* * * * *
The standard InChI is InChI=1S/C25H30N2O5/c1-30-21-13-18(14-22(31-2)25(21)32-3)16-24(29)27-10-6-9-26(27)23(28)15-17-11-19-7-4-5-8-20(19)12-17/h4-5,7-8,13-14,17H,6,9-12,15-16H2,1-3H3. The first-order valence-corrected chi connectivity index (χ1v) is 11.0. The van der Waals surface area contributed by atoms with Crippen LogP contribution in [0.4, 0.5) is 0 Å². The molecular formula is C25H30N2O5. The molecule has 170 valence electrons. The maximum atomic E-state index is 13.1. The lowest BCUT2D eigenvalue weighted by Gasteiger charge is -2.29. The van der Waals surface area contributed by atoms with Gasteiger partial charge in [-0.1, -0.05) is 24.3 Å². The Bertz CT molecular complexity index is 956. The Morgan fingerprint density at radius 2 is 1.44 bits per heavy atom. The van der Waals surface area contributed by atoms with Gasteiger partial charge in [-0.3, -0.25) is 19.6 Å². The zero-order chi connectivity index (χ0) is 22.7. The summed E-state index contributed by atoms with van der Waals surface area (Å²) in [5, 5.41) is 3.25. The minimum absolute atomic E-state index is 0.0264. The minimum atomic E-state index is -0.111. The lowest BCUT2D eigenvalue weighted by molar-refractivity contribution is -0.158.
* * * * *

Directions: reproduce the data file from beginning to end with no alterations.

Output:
The standard InChI is InChI=1S/C25H30N2O5/c1-30-21-13-18(14-22(31-2)25(21)32-3)16-24(29)27-10-6-9-26(27)23(28)15-17-11-19-7-4-5-8-20(19)12-17/h4-5,7-8,13-14,17H,6,9-12,15-16H2,1-3H3. The first-order valence-corrected chi connectivity index (χ1v) is 11.0. The van der Waals surface area contributed by atoms with Crippen LogP contribution in [0.4, 0.5) is 0 Å². The molecular formula is C25H30N2O5. The molecule has 170 valence electrons. The maximum atomic E-state index is 13.1. The lowest BCUT2D eigenvalue weighted by Gasteiger charge is -2.29. The van der Waals surface area contributed by atoms with Gasteiger partial charge in [-0.1, -0.05) is 24.3 Å². The Bertz CT molecular complexity index is 956. The Morgan fingerprint density at radius 2 is 1.44 bits per heavy atom. The van der Waals surface area contributed by atoms with Gasteiger partial charge in [-0.3, -0.25) is 19.6 Å². The zero-order chi connectivity index (χ0) is 22.7. The summed E-state index contributed by atoms with van der Waals surface area (Å²) in [5, 5.41) is 3.25. The minimum absolute atomic E-state index is 0.0264. The minimum atomic E-state index is -0.111. The lowest BCUT2D eigenvalue weighted by molar-refractivity contribution is -0.158.